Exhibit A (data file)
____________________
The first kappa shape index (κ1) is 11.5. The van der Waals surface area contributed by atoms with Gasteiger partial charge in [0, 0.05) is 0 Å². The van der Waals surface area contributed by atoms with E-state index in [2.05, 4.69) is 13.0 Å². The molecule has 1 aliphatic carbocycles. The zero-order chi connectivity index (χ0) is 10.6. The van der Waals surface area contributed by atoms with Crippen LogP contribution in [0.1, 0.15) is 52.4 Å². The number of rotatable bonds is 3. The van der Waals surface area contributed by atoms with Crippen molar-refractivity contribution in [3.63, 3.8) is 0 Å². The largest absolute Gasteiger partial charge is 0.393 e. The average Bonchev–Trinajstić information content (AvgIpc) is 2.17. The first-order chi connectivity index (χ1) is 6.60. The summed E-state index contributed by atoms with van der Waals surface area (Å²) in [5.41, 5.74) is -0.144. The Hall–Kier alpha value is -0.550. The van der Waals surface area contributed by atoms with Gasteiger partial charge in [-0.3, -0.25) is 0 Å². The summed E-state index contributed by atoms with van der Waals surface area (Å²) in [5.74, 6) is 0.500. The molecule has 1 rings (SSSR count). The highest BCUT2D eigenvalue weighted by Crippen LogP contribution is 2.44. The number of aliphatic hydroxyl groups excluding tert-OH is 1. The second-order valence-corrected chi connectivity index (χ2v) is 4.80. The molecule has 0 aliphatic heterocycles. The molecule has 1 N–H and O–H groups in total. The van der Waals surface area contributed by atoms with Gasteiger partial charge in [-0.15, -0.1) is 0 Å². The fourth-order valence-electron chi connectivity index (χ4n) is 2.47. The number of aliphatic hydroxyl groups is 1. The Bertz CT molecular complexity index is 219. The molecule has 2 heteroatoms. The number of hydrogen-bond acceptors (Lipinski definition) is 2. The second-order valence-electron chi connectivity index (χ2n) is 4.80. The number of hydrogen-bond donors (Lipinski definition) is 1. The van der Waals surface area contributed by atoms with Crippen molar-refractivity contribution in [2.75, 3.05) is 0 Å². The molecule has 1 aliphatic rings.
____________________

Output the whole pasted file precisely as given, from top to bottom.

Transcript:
The first kappa shape index (κ1) is 11.5. The van der Waals surface area contributed by atoms with Gasteiger partial charge in [0, 0.05) is 0 Å². The van der Waals surface area contributed by atoms with E-state index in [2.05, 4.69) is 13.0 Å². The molecule has 1 aliphatic carbocycles. The zero-order chi connectivity index (χ0) is 10.6. The van der Waals surface area contributed by atoms with Crippen LogP contribution in [0.1, 0.15) is 52.4 Å². The number of rotatable bonds is 3. The van der Waals surface area contributed by atoms with Crippen molar-refractivity contribution in [3.63, 3.8) is 0 Å². The largest absolute Gasteiger partial charge is 0.393 e. The average Bonchev–Trinajstić information content (AvgIpc) is 2.17. The first-order chi connectivity index (χ1) is 6.60. The summed E-state index contributed by atoms with van der Waals surface area (Å²) in [5.41, 5.74) is -0.144. The Hall–Kier alpha value is -0.550. The van der Waals surface area contributed by atoms with Gasteiger partial charge in [-0.3, -0.25) is 0 Å². The summed E-state index contributed by atoms with van der Waals surface area (Å²) in [5.74, 6) is 0.500. The molecule has 1 rings (SSSR count). The highest BCUT2D eigenvalue weighted by Crippen LogP contribution is 2.44. The number of aliphatic hydroxyl groups excluding tert-OH is 1. The second-order valence-corrected chi connectivity index (χ2v) is 4.80. The molecule has 0 aliphatic heterocycles. The molecule has 1 N–H and O–H groups in total. The van der Waals surface area contributed by atoms with Gasteiger partial charge in [-0.15, -0.1) is 0 Å². The fourth-order valence-electron chi connectivity index (χ4n) is 2.47. The number of aliphatic hydroxyl groups is 1. The Bertz CT molecular complexity index is 219. The molecule has 2 heteroatoms. The number of hydrogen-bond acceptors (Lipinski definition) is 2. The second-order valence-electron chi connectivity index (χ2n) is 4.80. The number of hydrogen-bond donors (Lipinski definition) is 1. The van der Waals surface area contributed by atoms with Crippen molar-refractivity contribution in [2.75, 3.05) is 0 Å². The molecule has 1 aliphatic rings.